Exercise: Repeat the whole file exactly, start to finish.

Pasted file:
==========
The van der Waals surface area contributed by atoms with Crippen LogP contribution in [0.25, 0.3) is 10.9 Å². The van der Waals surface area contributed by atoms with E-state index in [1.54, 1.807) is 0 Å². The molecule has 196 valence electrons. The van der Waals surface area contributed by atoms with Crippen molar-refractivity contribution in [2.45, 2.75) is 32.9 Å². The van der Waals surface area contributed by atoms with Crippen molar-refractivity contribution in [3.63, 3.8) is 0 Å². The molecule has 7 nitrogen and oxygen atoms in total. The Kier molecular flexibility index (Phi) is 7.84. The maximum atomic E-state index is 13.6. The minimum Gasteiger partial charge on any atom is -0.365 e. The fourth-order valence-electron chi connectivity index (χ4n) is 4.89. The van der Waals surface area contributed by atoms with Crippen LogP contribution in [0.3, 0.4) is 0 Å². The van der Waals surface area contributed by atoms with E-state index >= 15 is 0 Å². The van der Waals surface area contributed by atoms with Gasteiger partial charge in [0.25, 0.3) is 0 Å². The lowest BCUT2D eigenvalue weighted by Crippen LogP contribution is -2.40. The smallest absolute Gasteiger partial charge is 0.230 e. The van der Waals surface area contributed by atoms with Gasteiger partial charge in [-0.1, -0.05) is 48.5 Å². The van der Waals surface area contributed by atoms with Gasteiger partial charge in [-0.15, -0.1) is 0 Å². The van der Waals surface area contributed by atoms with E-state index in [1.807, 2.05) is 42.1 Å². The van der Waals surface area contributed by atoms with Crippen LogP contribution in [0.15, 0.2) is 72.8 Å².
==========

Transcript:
The van der Waals surface area contributed by atoms with Crippen LogP contribution in [0.25, 0.3) is 10.9 Å². The van der Waals surface area contributed by atoms with E-state index in [1.54, 1.807) is 0 Å². The molecule has 196 valence electrons. The van der Waals surface area contributed by atoms with Crippen molar-refractivity contribution in [2.45, 2.75) is 32.9 Å². The van der Waals surface area contributed by atoms with Crippen molar-refractivity contribution in [3.63, 3.8) is 0 Å². The molecule has 7 nitrogen and oxygen atoms in total. The Kier molecular flexibility index (Phi) is 7.84. The maximum atomic E-state index is 13.6. The minimum Gasteiger partial charge on any atom is -0.365 e. The fourth-order valence-electron chi connectivity index (χ4n) is 4.89. The van der Waals surface area contributed by atoms with Crippen LogP contribution in [0.3, 0.4) is 0 Å². The van der Waals surface area contributed by atoms with E-state index >= 15 is 0 Å². The van der Waals surface area contributed by atoms with Gasteiger partial charge in [0.25, 0.3) is 0 Å². The lowest BCUT2D eigenvalue weighted by Crippen LogP contribution is -2.40. The smallest absolute Gasteiger partial charge is 0.230 e. The van der Waals surface area contributed by atoms with Gasteiger partial charge in [-0.1, -0.05) is 48.5 Å². The van der Waals surface area contributed by atoms with Gasteiger partial charge in [-0.15, -0.1) is 0 Å². The van der Waals surface area contributed by atoms with E-state index in [1.807, 2.05) is 42.1 Å². The van der Waals surface area contributed by atoms with Crippen LogP contribution in [0.15, 0.2) is 72.8 Å².